Courtesy of Department of Psychology 

 
 Caplovitz  Gideon Caplovitz is interested in understanding how the brain perceives the environment we live in. His laboratory uses a variety to tools such as: psychophysical, eye-tracking, and neuroimaging (fMRI, EEG) to measure the changes in the brain with visual perception. In his work, he tricks the brain into seeing images that do not exist. This technique is only possible in people with no brain damage. In the future, his tests could be uses as a early detection system for brain damage or disfunction.
 Courtesy of Caplovitz lab  
 Alexander van der Linden  Alexander van der Linden's laboratory is studying how environmental changes affect circadian rhythms using the nematode (Caenorhabditis elegans) as a simple animal model. Circadian rhythms are 24-hour cycles that govern how our body functions, and reacts to outside forces like temperature and sunlight. Already the laboratory has identified genes that are a part of the circadian system in nematodes. He hopes to use this research to help stroke patients in the future. According to Professor Linden,“When stroke patients have a brain injury, often their circadian rhythms are disrupted, telling them when to eat and sleep.”
 Courtesy of Alexander van der Lindenlab  
 alex keene resized 600  Professor Alex Keene is studying how our memories are affected by sleep deprivation. In his lab he is using Drosophila fruit fly, an inexpensive, animal model with fast life cycle to find genes that control sleep and memory. With any luck, Professor Keene will help us to sleep better and remember more.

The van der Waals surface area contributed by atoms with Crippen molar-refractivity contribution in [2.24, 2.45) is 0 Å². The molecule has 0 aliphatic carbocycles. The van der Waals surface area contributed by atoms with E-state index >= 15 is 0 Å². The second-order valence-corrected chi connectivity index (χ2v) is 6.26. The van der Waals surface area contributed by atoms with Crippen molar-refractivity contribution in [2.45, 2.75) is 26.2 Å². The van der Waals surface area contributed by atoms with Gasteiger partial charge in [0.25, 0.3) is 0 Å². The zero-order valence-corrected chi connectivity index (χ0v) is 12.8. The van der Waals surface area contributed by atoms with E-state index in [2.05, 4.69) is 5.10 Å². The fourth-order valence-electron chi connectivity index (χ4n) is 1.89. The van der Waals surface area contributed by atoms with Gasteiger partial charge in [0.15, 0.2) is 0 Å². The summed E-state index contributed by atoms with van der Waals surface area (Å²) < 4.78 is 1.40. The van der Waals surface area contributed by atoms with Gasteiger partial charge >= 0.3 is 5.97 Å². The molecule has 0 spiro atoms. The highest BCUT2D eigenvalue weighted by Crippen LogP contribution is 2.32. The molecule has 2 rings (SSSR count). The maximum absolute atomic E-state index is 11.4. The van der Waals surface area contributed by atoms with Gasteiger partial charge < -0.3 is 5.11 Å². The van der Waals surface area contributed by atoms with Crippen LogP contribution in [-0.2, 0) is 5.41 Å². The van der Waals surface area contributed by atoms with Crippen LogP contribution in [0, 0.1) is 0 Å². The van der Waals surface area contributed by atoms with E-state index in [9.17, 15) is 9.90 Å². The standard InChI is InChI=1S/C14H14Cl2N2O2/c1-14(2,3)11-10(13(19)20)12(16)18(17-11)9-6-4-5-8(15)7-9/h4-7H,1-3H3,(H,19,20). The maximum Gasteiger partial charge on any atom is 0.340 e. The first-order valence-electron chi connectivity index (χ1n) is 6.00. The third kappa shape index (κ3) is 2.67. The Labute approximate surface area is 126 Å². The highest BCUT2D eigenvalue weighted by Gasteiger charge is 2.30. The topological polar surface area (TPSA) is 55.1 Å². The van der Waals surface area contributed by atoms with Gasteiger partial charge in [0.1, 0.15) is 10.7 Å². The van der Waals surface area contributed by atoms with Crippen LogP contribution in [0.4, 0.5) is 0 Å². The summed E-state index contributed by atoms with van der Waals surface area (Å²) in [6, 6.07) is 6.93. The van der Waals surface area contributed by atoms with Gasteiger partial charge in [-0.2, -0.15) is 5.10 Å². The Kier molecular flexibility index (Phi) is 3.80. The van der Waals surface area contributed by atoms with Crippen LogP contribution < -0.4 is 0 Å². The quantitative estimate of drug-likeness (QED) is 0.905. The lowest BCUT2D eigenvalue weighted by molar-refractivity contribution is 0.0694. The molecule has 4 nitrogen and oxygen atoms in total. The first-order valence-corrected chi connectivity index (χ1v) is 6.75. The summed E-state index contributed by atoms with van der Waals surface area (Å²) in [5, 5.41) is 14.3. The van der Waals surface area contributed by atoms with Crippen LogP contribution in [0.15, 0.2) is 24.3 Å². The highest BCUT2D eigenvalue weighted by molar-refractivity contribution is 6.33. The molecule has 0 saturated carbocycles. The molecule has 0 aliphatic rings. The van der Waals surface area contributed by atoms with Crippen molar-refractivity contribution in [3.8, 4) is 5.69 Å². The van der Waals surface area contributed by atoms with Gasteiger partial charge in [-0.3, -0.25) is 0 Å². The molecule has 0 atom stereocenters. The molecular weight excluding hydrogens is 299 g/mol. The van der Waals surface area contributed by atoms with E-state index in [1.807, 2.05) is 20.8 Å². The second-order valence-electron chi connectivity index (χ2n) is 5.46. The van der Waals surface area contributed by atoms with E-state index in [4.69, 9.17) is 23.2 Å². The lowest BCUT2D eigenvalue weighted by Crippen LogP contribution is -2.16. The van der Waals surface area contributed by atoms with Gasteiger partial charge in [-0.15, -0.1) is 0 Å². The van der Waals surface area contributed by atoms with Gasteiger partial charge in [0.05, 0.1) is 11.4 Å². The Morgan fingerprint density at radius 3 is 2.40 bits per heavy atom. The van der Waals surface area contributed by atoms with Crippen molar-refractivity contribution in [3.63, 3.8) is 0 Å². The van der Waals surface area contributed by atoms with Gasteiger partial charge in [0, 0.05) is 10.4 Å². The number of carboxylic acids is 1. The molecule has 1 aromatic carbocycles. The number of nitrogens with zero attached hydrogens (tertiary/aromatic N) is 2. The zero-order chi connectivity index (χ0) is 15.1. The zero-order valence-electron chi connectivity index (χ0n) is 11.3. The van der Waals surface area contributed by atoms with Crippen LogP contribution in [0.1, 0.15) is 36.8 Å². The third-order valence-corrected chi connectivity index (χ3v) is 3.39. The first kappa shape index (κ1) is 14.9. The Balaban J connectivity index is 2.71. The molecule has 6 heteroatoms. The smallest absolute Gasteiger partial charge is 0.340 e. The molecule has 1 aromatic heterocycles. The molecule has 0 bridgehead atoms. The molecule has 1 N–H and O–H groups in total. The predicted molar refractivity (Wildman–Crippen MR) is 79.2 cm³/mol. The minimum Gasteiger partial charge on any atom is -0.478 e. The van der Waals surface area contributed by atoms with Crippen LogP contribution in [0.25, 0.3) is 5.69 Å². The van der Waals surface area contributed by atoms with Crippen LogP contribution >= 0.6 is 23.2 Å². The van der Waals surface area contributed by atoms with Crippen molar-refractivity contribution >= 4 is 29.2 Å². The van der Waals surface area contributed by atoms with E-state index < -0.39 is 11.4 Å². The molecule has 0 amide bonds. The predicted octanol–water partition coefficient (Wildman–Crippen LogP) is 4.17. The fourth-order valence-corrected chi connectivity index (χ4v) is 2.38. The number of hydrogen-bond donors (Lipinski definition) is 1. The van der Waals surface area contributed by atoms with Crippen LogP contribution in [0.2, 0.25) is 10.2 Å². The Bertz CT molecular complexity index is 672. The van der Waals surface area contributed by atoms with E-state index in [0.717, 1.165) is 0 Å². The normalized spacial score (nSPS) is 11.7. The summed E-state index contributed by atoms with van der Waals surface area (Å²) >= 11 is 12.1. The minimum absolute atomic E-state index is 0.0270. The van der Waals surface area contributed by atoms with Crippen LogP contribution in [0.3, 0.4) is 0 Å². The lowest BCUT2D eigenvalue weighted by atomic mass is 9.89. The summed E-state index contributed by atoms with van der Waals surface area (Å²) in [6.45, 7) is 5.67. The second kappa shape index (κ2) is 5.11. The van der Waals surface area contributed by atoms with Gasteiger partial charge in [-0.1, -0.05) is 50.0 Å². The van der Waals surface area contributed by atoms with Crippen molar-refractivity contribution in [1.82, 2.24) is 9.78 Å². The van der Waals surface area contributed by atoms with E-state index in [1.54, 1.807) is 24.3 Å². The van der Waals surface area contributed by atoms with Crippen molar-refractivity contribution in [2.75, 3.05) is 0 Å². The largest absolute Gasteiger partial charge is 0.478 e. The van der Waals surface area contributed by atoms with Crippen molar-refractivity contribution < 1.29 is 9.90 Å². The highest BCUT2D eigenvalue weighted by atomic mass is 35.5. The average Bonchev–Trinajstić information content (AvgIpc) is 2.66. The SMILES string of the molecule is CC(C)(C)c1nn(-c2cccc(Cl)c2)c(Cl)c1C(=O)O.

Courtesy of Department of Biology  
 zhu resized 600  The laboratory of professor Xiaoshan Zhu is developing new nanoparticles that are able to detect extremely low levels of biomarkers, such conditions as: cancer, infectious diseases, and neural diseases. These nanoparticle have a very small volume in comparison to their surface area, and are engineered with unique properties. These properties allow them to target specific humans locations in the human body from proteins to tissue. The presence of these particles lets MRI create clearer picture with more contrast. With the help of these engineered nanoparticles, we will be able to see brain damage and help fix it.
 Courtesy of Integrated Bio-Analytical Systems Lab  

  

With the help of these researchers and their Integrative Neuroscience projects at UNR, we may be able to detect early brain damage, pinpoint the location accurately, restore Circadian Rhythms to stroke vicitms, and keep our memory as we age. So, perhaps in the future with the help of these University of Nevada, Reno scientists, we will more reliably be able to remember where we parked the car.  

To read more of our recent research and grants articles on UNR, here is a link to visit our science market blog:

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Tags: biomedical research, 2012 Research Funding, University of Nevada Reno, UNR, Nevada, 2012